Please note that with unsubsidized loans, your deferred interest becomes part of your capital. Let’s say you took out a $1000 loan. You differ your 10% interest rates for a whole year (12 months), meaning you did not pay $1200 worth of interest. This amount gets added to your capital, so instead of owing $1000, you now owe $2200. This is how student debt accumulates significantly!

Check out these Youtube videos for more explanation on capital and interest rates. 

Check out this US News Report article on college financial literacy. It includes links and brief explanations on budgeting, living on your own, filing taxes, and more. 

Vocabulary Summary

Here is a quick rundown of the terms mentioned above!

Federal Subsidized – a loan that does not charge interest until six months after you have graduate college given by the federal government.

Federal Unsubsidized – a loan that charges interest as soon as you take the loan out given by the federal government.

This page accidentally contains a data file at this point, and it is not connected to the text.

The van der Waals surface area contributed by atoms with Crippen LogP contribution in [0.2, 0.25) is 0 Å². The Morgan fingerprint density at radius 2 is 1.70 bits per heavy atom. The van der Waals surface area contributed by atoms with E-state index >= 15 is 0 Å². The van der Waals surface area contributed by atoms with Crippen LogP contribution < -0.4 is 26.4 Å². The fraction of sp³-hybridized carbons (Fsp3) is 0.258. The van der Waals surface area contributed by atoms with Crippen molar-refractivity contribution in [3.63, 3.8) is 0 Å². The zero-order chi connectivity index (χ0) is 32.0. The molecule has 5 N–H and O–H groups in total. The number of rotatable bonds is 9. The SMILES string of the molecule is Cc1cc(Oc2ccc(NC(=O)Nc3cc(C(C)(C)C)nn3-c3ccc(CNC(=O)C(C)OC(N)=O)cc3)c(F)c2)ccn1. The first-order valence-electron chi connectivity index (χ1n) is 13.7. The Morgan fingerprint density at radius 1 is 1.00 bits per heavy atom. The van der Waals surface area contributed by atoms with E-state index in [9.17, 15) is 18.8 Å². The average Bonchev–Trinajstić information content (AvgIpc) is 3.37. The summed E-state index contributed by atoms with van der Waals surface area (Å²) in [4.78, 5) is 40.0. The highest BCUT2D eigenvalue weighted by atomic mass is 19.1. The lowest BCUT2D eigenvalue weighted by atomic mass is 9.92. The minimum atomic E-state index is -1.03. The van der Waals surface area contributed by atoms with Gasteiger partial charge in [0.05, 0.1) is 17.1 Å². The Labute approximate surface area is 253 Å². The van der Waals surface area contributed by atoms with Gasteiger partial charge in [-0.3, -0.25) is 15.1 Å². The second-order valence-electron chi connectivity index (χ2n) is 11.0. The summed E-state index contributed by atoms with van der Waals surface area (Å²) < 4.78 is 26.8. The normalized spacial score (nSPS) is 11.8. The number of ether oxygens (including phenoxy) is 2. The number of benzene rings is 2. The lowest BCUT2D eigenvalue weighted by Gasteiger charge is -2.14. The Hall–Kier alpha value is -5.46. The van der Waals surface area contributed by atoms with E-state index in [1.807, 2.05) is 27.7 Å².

Private loan – a loan that charges interest as soon as you take it out, given by a private lender like a bank, credit union, or other financial institution.

Capital – the amount of money that you owe.

Interest – a percentage of the capital that you are charged for the privilege of the loan

Please know that Let’s Go to College CA is student-led and student-centered. We understand the burden of student debt and will constantly advocate for better affordability. Please check back soon for more information on paying back loans, loan forgiveness, and more.